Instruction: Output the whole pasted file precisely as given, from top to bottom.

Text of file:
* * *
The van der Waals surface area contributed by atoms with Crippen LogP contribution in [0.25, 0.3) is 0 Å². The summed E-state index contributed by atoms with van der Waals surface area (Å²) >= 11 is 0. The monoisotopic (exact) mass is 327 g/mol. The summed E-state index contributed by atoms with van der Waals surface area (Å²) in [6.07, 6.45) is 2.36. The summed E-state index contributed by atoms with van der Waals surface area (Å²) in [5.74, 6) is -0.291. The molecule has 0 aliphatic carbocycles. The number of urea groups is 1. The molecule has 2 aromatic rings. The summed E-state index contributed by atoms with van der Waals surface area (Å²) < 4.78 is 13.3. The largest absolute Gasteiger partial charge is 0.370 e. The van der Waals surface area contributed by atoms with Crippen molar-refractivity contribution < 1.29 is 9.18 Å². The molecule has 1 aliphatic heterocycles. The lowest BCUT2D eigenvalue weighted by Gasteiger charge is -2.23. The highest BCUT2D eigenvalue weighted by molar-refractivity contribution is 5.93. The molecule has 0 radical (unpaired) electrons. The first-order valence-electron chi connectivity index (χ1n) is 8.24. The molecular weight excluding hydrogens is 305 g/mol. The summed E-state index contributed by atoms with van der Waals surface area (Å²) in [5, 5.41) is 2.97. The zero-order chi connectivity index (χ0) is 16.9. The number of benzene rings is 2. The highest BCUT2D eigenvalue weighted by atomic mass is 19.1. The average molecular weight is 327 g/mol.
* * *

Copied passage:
The van der Waals surface area contributed by atoms with Crippen LogP contribution in [0.25, 0.3) is 0 Å². The summed E-state index contributed by atoms with van der Waals surface area (Å²) >= 11 is 0. The monoisotopic (exact) mass is 327 g/mol. The summed E-state index contributed by atoms with van der Waals surface area (Å²) in [6.07, 6.45) is 2.36. The summed E-state index contributed by atoms with van der Waals surface area (Å²) in [5.74, 6) is -0.291. The molecule has 0 aliphatic carbocycles. The number of urea groups is 1. The molecule has 2 aromatic rings. The summed E-state index contributed by atoms with van der Waals surface area (Å²) < 4.78 is 13.3. The largest absolute Gasteiger partial charge is 0.370 e. The van der Waals surface area contributed by atoms with Crippen molar-refractivity contribution < 1.29 is 9.18 Å². The molecule has 1 aliphatic heterocycles. The lowest BCUT2D eigenvalue weighted by Gasteiger charge is -2.23. The highest BCUT2D eigenvalue weighted by molar-refractivity contribution is 5.93. The molecule has 0 radical (unpaired) electrons. The first-order valence-electron chi connectivity index (χ1n) is 8.24. The molecular weight excluding hydrogens is 305 g/mol. The summed E-state index contributed by atoms with van der Waals surface area (Å²) in [5, 5.41) is 2.97. The zero-order chi connectivity index (χ0) is 16.9. The number of benzene rings is 2. The highest BCUT2D eigenvalue weighted by atomic mass is 19.1. The average molecular weight is 327 g/mol.